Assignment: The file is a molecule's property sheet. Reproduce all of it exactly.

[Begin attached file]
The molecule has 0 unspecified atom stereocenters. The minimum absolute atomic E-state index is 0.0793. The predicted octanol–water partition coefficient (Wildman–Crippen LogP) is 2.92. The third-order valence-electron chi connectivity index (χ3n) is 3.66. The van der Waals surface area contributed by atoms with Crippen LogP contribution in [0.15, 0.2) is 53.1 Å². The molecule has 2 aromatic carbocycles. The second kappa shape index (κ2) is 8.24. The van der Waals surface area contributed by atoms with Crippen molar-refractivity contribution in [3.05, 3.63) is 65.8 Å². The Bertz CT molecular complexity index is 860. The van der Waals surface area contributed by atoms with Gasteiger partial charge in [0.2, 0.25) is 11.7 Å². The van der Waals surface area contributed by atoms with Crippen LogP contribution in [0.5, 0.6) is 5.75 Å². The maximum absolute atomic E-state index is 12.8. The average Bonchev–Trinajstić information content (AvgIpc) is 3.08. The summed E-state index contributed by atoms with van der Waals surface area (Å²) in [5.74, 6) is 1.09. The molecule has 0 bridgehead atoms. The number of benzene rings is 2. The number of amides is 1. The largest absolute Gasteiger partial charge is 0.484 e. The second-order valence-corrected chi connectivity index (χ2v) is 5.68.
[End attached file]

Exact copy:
The molecule has 0 unspecified atom stereocenters. The minimum absolute atomic E-state index is 0.0793. The predicted octanol–water partition coefficient (Wildman–Crippen LogP) is 2.92. The third-order valence-electron chi connectivity index (χ3n) is 3.66. The van der Waals surface area contributed by atoms with Crippen LogP contribution in [0.15, 0.2) is 53.1 Å². The molecule has 2 aromatic carbocycles. The second kappa shape index (κ2) is 8.24. The van der Waals surface area contributed by atoms with Crippen molar-refractivity contribution in [3.05, 3.63) is 65.8 Å². The Bertz CT molecular complexity index is 860. The van der Waals surface area contributed by atoms with Gasteiger partial charge in [0.2, 0.25) is 11.7 Å². The van der Waals surface area contributed by atoms with Crippen LogP contribution in [0.5, 0.6) is 5.75 Å². The maximum absolute atomic E-state index is 12.8. The average Bonchev–Trinajstić information content (AvgIpc) is 3.08. The summed E-state index contributed by atoms with van der Waals surface area (Å²) in [5.74, 6) is 1.09. The molecule has 0 bridgehead atoms. The number of benzene rings is 2. The number of amides is 1. The largest absolute Gasteiger partial charge is 0.484 e. The second-order valence-corrected chi connectivity index (χ2v) is 5.68.